Happy New Year and welcome to this, the first edition of Espace’s Industry Insights. For those not familiar I am Geoff Yates, Commercial Director at Espace with over 20 years in the industry, i’ll be posting every month with views and opinions of the shipping industry – essential to everyone who trades internationally.
When I originally drafted this post, my main focus was to be on elections in the UK, US, EU and India and with customs and policy changes due throughout this and coming years. However, there are more pressing world events which are and will be affecting us all significantly in the year ahead which need to be addressed first.
Throughout 2023, world shipping prices have fallen dramatically from their record Covid pandemic highs across air, sea and road. Many in the international trade spectrum predicted the end of year lows to continue until at least the second quarter of 2024. Recent events in the Red Sea though have brought about significant and rapid change.
In response to the Israeli-Gaza war, Iranian-backed Houthi rebels in Yemen have significantly stepped up a campaign against commercial shipping in the Bab-el-Mandeb strait resulting in all major shipping lines on the Asia-Europe trade lane avoiding the Red Sea – which allows access to Europe via the Suez Canal. Vessels are being diverted around the Cape of Good Hope (South Africa) adding around 6000 kms and 10-12 days to shipping.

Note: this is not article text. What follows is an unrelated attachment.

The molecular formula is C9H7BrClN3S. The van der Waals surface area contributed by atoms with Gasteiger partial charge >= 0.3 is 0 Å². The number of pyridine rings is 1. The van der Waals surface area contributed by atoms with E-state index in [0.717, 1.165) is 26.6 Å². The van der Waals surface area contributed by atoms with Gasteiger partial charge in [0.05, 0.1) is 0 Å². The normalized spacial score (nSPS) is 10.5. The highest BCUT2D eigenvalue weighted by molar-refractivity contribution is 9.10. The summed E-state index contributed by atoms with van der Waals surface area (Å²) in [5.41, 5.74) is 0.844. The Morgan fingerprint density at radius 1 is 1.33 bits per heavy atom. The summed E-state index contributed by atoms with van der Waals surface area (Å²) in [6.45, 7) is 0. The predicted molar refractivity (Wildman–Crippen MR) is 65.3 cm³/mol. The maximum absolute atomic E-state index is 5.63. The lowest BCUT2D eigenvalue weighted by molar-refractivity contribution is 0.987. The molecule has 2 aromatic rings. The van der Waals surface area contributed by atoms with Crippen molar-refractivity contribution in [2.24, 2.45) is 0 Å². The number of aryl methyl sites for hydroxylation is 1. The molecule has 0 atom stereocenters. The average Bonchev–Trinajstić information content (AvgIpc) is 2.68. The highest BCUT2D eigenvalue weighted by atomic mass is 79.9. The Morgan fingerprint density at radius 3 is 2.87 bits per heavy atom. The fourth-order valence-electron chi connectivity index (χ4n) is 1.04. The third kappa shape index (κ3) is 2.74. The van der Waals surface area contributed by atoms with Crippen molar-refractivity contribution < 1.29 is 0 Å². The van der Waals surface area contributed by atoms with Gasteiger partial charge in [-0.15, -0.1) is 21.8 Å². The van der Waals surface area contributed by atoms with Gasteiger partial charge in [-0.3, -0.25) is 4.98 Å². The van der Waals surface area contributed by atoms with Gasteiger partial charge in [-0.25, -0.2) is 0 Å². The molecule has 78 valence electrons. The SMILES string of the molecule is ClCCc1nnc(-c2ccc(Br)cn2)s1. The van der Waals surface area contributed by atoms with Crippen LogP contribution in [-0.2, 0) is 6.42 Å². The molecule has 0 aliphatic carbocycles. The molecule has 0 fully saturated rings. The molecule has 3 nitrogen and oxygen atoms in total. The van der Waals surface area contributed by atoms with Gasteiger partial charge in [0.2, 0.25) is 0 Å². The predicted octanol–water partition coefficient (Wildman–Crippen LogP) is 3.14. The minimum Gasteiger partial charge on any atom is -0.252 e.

Almost 12% of all global trade passes through the Suez Canal and the diversion is adding significant costs onto shipping prices to cover additional fuel and insurance premiums – and warnings of profiteering by some, as shipping lines look to recover from the battering they received in 2023.
There is expected to be disruption at major UK and European deep-water ports and potential capacity issues as vessels arrive behind schedule.
Away from the direct impact on shipping, costs are rising rapidly in the air too as traders look to change modes to guarantee transit times. There are also fears of higher fuel prices as the year progresses should the flow from the Arabian oil fields continue to be disrupted.
The situation in the Red Sea is changing rapidly and we urge you to keep in close contact with your shipping departments and freight forwarders.
2024 will bring with it a raft of changes on the domestic trading front too as we begin to adopt the UK’s vision of a world leading border documented in the Border Target Operating Model (BTOM). As early as the 31st January, health certificates will be needed for the first time for medium risk animal, plant and related products from the EU bringing an end to post-Brexit easements.
We will also get the first sight of the UKs Single Trade Window (STW) in 2024. Espace are registered for beta testing of the STW giving us sight of it sooner than most and an opportunity as a key cross-border player to change how it is used.
On a final note, just before Christmas, the UK Government announced they will be introducing their version of the EUs Carbon Border Adjustment Mechanism (CBAM) which is a levy to level carbon pricing for imports into the UK. Consultation on the CBAM will take place this year and roll-out is expected to happen in 2027. Reporting of CBAM could pose a significant administrative burden to businesses, and a raise in costs for anyone importing from the EU this year.
Our goal throughout this coming year is to keep you advised of all changes in as simple a format as possible. If you have any specific concerns, please contact your Espace freight account manager or myself directly on email@example.com
Have a great year!